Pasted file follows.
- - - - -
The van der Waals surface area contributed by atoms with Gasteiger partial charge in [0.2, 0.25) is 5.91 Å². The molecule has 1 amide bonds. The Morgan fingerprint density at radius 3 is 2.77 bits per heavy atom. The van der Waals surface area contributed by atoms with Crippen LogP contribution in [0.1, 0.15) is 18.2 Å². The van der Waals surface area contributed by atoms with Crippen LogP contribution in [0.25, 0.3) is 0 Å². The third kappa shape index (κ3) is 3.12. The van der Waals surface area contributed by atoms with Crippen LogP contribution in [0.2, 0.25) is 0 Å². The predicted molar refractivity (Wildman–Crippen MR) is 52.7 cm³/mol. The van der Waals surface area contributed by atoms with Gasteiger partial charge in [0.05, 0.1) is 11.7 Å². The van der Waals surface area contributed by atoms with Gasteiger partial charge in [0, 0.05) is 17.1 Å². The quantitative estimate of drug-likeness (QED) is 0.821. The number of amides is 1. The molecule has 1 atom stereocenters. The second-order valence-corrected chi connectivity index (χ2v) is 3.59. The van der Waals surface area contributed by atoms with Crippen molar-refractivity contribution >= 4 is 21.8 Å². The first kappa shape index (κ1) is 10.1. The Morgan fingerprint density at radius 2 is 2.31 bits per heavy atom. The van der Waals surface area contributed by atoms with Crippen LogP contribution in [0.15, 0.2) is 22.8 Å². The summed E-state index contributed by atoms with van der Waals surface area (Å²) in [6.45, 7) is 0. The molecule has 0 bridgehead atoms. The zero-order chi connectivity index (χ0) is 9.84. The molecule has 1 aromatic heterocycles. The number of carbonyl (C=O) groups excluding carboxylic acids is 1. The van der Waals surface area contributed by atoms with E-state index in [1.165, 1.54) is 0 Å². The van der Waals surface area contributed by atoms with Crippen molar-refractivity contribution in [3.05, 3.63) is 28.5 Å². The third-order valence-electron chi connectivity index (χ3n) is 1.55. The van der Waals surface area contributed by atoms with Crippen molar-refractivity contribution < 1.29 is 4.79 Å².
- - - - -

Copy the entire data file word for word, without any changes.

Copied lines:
The van der Waals surface area contributed by atoms with Gasteiger partial charge in [0.2, 0.25) is 5.91 Å². The molecule has 1 amide bonds. The Morgan fingerprint density at radius 3 is 2.77 bits per heavy atom. The van der Waals surface area contributed by atoms with Crippen LogP contribution in [0.1, 0.15) is 18.2 Å². The van der Waals surface area contributed by atoms with Crippen LogP contribution in [0.25, 0.3) is 0 Å². The third kappa shape index (κ3) is 3.12. The van der Waals surface area contributed by atoms with Crippen LogP contribution in [0.2, 0.25) is 0 Å². The predicted molar refractivity (Wildman–Crippen MR) is 52.7 cm³/mol. The van der Waals surface area contributed by atoms with Gasteiger partial charge in [0.05, 0.1) is 11.7 Å². The van der Waals surface area contributed by atoms with Gasteiger partial charge in [0, 0.05) is 17.1 Å². The quantitative estimate of drug-likeness (QED) is 0.821. The number of amides is 1. The molecule has 1 atom stereocenters. The second-order valence-corrected chi connectivity index (χ2v) is 3.59. The van der Waals surface area contributed by atoms with Crippen molar-refractivity contribution >= 4 is 21.8 Å². The first kappa shape index (κ1) is 10.1. The Morgan fingerprint density at radius 2 is 2.31 bits per heavy atom. The van der Waals surface area contributed by atoms with Crippen LogP contribution in [0.15, 0.2) is 22.8 Å². The summed E-state index contributed by atoms with van der Waals surface area (Å²) in [6.45, 7) is 0. The molecule has 0 bridgehead atoms. The zero-order chi connectivity index (χ0) is 9.84. The molecule has 1 aromatic heterocycles. The number of carbonyl (C=O) groups excluding carboxylic acids is 1. The van der Waals surface area contributed by atoms with E-state index in [1.165, 1.54) is 0 Å². The van der Waals surface area contributed by atoms with Crippen molar-refractivity contribution in [3.05, 3.63) is 28.5 Å². The third-order valence-electron chi connectivity index (χ3n) is 1.55. The van der Waals surface area contributed by atoms with Crippen molar-refractivity contribution < 1.29 is 4.79 Å².